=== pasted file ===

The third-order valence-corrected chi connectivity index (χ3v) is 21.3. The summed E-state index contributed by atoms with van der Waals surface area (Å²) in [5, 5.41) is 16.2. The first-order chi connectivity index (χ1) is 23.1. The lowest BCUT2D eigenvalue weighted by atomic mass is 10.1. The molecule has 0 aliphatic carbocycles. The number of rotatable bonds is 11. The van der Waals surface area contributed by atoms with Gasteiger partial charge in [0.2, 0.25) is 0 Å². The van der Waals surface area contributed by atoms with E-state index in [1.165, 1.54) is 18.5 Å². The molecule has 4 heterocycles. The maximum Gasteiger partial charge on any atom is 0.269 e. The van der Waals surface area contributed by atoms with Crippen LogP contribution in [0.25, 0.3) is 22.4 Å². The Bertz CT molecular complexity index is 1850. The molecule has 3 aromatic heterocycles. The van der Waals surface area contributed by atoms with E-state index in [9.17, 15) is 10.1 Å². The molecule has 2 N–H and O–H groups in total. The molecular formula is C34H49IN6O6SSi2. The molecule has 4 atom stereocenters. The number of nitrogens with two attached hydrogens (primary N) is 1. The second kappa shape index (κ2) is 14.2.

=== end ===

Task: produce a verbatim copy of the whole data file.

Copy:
The third-order valence-corrected chi connectivity index (χ3v) is 21.3. The summed E-state index contributed by atoms with van der Waals surface area (Å²) in [5, 5.41) is 16.2. The first-order chi connectivity index (χ1) is 23.1. The lowest BCUT2D eigenvalue weighted by atomic mass is 10.1. The molecule has 0 aliphatic carbocycles. The number of rotatable bonds is 11. The van der Waals surface area contributed by atoms with Gasteiger partial charge in [0.2, 0.25) is 0 Å². The van der Waals surface area contributed by atoms with E-state index in [1.165, 1.54) is 18.5 Å². The molecule has 4 heterocycles. The maximum Gasteiger partial charge on any atom is 0.269 e. The van der Waals surface area contributed by atoms with Crippen LogP contribution in [0.25, 0.3) is 22.4 Å². The Bertz CT molecular complexity index is 1850. The molecule has 3 aromatic heterocycles. The van der Waals surface area contributed by atoms with E-state index in [9.17, 15) is 10.1 Å². The molecule has 2 N–H and O–H groups in total. The molecular formula is C34H49IN6O6SSi2. The molecule has 4 atom stereocenters. The number of nitrogens with two attached hydrogens (primary N) is 1. The second kappa shape index (κ2) is 14.2.